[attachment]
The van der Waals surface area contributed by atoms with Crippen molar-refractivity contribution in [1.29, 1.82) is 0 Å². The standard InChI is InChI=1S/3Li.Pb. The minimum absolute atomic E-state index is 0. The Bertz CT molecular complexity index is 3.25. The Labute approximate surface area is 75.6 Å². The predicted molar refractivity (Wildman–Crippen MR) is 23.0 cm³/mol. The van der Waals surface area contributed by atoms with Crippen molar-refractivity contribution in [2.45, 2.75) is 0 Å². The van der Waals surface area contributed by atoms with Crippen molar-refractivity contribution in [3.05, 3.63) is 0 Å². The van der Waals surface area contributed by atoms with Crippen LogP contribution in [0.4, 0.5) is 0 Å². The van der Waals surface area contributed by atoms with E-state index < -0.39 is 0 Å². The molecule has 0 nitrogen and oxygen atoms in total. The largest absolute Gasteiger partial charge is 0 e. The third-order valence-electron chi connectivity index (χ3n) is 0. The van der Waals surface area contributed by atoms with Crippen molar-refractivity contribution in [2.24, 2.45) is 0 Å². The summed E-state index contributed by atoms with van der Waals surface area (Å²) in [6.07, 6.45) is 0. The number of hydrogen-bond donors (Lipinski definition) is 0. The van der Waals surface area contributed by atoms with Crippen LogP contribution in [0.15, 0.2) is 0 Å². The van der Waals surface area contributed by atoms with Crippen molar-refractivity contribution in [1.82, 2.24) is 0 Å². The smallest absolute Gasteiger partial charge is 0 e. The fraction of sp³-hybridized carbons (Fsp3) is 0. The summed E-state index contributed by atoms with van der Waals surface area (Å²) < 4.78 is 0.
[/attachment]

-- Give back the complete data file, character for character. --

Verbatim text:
The van der Waals surface area contributed by atoms with Crippen molar-refractivity contribution in [1.29, 1.82) is 0 Å². The standard InChI is InChI=1S/3Li.Pb. The minimum absolute atomic E-state index is 0. The Bertz CT molecular complexity index is 3.25. The Labute approximate surface area is 75.6 Å². The predicted molar refractivity (Wildman–Crippen MR) is 23.0 cm³/mol. The van der Waals surface area contributed by atoms with Crippen molar-refractivity contribution in [2.45, 2.75) is 0 Å². The van der Waals surface area contributed by atoms with Crippen molar-refractivity contribution in [3.05, 3.63) is 0 Å². The van der Waals surface area contributed by atoms with Crippen LogP contribution in [0.4, 0.5) is 0 Å². The van der Waals surface area contributed by atoms with E-state index < -0.39 is 0 Å². The molecule has 0 nitrogen and oxygen atoms in total. The largest absolute Gasteiger partial charge is 0 e. The third-order valence-electron chi connectivity index (χ3n) is 0. The van der Waals surface area contributed by atoms with Crippen molar-refractivity contribution in [2.24, 2.45) is 0 Å². The summed E-state index contributed by atoms with van der Waals surface area (Å²) in [6.07, 6.45) is 0. The number of hydrogen-bond donors (Lipinski definition) is 0. The van der Waals surface area contributed by atoms with Crippen LogP contribution in [0.15, 0.2) is 0 Å². The van der Waals surface area contributed by atoms with Crippen molar-refractivity contribution in [1.82, 2.24) is 0 Å². The smallest absolute Gasteiger partial charge is 0 e. The fraction of sp³-hybridized carbons (Fsp3) is 0. The summed E-state index contributed by atoms with van der Waals surface area (Å²) < 4.78 is 0.